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Flash Review 1, 10-16: Burn Baby Burn
Tracing the Tracers of Hurricane Latsky

By Maura Nguyen Donohue
Copyright 2001 Maura Nguyen Donohue

NEW YORK -- Heidi Latsky is a force of nature. This woman can slice and balance, slash and burn her way through movement like nobody's business. On Saturday night Latsky, a hometown favorite, and her cast of 24 dancers and three live musicians brought in a packed house to Danspace Project at St. Mark's Church. It was as great to see such an audience, during a time of event cancellations and sub-par turnout, as it was to witness Latsky's ferocity. Though the evening stumbled through some painful silliness early on, it ended with incredible power and poignancy.

Latsky's opening duet with Todd Allen, after a rousing musical introduction from Marty Beller and Roderick L. Jackson, was titled "Just Watch!" So, I did as she asked. I didn't take any notes, or examine or prewrite my review. I just watched and they just danced. Watching "I'm Dying to Lift You," however, was something I could have gladly passed on if not for fine performances of the elegant Bella Malinka and the amusing Jim Martin. After an unfortunately brief solo -- brilliantly danced Saturday by the vibrant Catey Ott -- the dance quickly descends into the kind of quirky silliness that would demolish any discussion of the importance or worth of dance during times like these. It's not that comedy isn't valuable in the wake of incredible horrors and grieving -- it is -- but today I just don't have the stomach for absurd butt dances and posturing.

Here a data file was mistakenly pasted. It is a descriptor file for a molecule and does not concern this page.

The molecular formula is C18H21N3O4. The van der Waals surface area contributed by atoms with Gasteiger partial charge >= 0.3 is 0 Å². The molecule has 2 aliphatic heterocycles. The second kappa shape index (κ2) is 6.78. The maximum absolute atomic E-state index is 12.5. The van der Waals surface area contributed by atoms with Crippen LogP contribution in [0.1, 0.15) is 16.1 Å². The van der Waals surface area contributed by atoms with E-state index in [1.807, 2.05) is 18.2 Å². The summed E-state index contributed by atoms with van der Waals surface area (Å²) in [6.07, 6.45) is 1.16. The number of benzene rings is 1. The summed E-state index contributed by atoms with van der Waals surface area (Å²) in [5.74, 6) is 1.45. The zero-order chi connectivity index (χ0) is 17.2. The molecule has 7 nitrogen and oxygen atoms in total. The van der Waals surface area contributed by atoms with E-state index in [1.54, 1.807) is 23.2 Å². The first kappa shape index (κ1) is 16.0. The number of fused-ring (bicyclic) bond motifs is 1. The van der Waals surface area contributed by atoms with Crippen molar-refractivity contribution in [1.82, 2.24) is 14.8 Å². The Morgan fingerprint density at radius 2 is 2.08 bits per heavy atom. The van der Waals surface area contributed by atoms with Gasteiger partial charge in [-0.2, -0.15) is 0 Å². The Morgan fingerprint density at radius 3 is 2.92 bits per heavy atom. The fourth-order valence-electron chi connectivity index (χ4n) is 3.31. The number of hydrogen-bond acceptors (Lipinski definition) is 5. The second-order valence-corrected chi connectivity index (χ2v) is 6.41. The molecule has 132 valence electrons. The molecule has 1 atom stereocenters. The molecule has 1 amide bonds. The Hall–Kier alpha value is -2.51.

Thankfully, Latsky chose to provide her searing solo "What would you have done?" excerpted from "Worst Case Scenario," immediately after. This is one of those dances that tears through you and leaves you gasping. She carves her way through the space with powers greater than any human should possess, and especially not one as tiny as her. She thrashes and gyrates herself beyond real time into an optical illusion, moving so fast our eyes can't keep up, and we end up watching tracers of her limbs flying through the space. This dance grabs you in your gut and invites such a visceral experience from the audience as to incite spontaneous combustion throughout the hallowed sanctuary at St. Mark's Church.

"One Apart" closed the program by finally putting the, 'til now over-qualified, ensemble of first-class dancers to work. It begins slowly and sneaks up on you until there are bodies spinning and flying everywhere. I finally understood why these dancers were here and have been slide-step-stepping themselves through uninspired transitions. The dancing was formidable, the moments profoundly moving and the end heartbreakingly beautiful. This was worth it.

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